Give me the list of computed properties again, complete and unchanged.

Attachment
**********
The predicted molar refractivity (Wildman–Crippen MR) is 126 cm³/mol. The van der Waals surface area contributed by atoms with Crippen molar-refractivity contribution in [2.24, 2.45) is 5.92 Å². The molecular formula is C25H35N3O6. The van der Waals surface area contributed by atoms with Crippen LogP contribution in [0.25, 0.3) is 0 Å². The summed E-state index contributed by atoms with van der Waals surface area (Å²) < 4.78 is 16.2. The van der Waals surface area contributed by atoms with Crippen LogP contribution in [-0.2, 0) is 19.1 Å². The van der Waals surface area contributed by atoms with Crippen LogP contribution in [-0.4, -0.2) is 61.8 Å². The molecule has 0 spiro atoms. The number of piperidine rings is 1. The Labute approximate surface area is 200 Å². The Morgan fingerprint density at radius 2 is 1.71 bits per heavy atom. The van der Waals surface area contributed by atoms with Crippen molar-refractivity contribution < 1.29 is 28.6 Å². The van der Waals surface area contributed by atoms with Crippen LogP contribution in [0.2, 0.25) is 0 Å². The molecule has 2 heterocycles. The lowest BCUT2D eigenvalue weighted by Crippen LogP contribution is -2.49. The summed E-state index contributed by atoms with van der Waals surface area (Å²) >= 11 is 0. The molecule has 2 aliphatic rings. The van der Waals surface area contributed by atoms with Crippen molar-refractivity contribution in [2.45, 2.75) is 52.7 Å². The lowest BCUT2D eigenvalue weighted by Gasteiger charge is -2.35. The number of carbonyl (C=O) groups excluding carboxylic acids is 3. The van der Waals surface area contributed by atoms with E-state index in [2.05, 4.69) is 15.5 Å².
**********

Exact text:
The predicted molar refractivity (Wildman–Crippen MR) is 126 cm³/mol. The van der Waals surface area contributed by atoms with Crippen molar-refractivity contribution in [2.24, 2.45) is 5.92 Å². The molecular formula is C25H35N3O6. The van der Waals surface area contributed by atoms with Crippen LogP contribution in [0.25, 0.3) is 0 Å². The summed E-state index contributed by atoms with van der Waals surface area (Å²) < 4.78 is 16.2. The van der Waals surface area contributed by atoms with Crippen LogP contribution in [-0.2, 0) is 19.1 Å². The van der Waals surface area contributed by atoms with Crippen LogP contribution in [-0.4, -0.2) is 61.8 Å². The molecule has 0 spiro atoms. The number of piperidine rings is 1. The Labute approximate surface area is 200 Å². The Morgan fingerprint density at radius 2 is 1.71 bits per heavy atom. The van der Waals surface area contributed by atoms with Crippen molar-refractivity contribution < 1.29 is 28.6 Å². The van der Waals surface area contributed by atoms with Crippen LogP contribution in [0.2, 0.25) is 0 Å². The molecule has 2 heterocycles. The lowest BCUT2D eigenvalue weighted by Crippen LogP contribution is -2.49. The summed E-state index contributed by atoms with van der Waals surface area (Å²) >= 11 is 0. The molecule has 2 aliphatic rings. The van der Waals surface area contributed by atoms with Crippen molar-refractivity contribution in [2.45, 2.75) is 52.7 Å². The lowest BCUT2D eigenvalue weighted by Gasteiger charge is -2.35. The number of carbonyl (C=O) groups excluding carboxylic acids is 3. The van der Waals surface area contributed by atoms with E-state index in [2.05, 4.69) is 15.5 Å².